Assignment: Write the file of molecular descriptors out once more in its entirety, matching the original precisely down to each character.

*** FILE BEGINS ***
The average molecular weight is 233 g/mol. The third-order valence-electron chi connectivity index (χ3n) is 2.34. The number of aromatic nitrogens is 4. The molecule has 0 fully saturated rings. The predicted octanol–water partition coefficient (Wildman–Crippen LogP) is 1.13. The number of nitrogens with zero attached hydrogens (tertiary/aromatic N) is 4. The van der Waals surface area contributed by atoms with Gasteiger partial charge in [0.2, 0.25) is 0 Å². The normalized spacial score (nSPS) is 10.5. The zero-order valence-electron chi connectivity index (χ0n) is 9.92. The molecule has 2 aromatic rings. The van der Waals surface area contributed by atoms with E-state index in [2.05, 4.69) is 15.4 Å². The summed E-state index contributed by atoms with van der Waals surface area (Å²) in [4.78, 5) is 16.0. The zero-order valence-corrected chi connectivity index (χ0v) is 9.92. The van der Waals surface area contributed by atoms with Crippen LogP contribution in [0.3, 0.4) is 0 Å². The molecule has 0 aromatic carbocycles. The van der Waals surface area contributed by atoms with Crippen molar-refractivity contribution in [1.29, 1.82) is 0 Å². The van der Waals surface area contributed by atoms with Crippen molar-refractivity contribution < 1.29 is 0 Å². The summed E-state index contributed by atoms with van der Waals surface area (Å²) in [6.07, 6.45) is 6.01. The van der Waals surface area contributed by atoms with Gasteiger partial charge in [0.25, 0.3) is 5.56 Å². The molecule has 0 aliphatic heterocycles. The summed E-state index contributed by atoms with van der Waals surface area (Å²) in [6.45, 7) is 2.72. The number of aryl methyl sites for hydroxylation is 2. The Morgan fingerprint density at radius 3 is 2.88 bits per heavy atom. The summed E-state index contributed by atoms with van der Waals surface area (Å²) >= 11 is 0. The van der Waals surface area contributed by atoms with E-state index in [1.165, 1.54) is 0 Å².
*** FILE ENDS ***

The average molecular weight is 233 g/mol. The third-order valence-electron chi connectivity index (χ3n) is 2.34. The number of aromatic nitrogens is 4. The molecule has 0 fully saturated rings. The predicted octanol–water partition coefficient (Wildman–Crippen LogP) is 1.13. The number of nitrogens with zero attached hydrogens (tertiary/aromatic N) is 4. The van der Waals surface area contributed by atoms with Gasteiger partial charge in [0.2, 0.25) is 0 Å². The normalized spacial score (nSPS) is 10.5. The zero-order valence-electron chi connectivity index (χ0n) is 9.92. The molecule has 2 aromatic rings. The van der Waals surface area contributed by atoms with E-state index in [2.05, 4.69) is 15.4 Å². The summed E-state index contributed by atoms with van der Waals surface area (Å²) in [4.78, 5) is 16.0. The zero-order valence-corrected chi connectivity index (χ0v) is 9.92. The van der Waals surface area contributed by atoms with Crippen LogP contribution in [0.3, 0.4) is 0 Å². The molecule has 0 aromatic carbocycles. The van der Waals surface area contributed by atoms with Crippen molar-refractivity contribution in [1.29, 1.82) is 0 Å². The van der Waals surface area contributed by atoms with Crippen molar-refractivity contribution < 1.29 is 0 Å². The summed E-state index contributed by atoms with van der Waals surface area (Å²) in [6.07, 6.45) is 6.01. The van der Waals surface area contributed by atoms with Gasteiger partial charge in [0.25, 0.3) is 5.56 Å². The molecule has 0 aliphatic heterocycles. The summed E-state index contributed by atoms with van der Waals surface area (Å²) in [6.45, 7) is 2.72. The number of aryl methyl sites for hydroxylation is 2. The Morgan fingerprint density at radius 3 is 2.88 bits per heavy atom. The summed E-state index contributed by atoms with van der Waals surface area (Å²) >= 11 is 0. The van der Waals surface area contributed by atoms with E-state index in [1.165, 1.54) is 0 Å².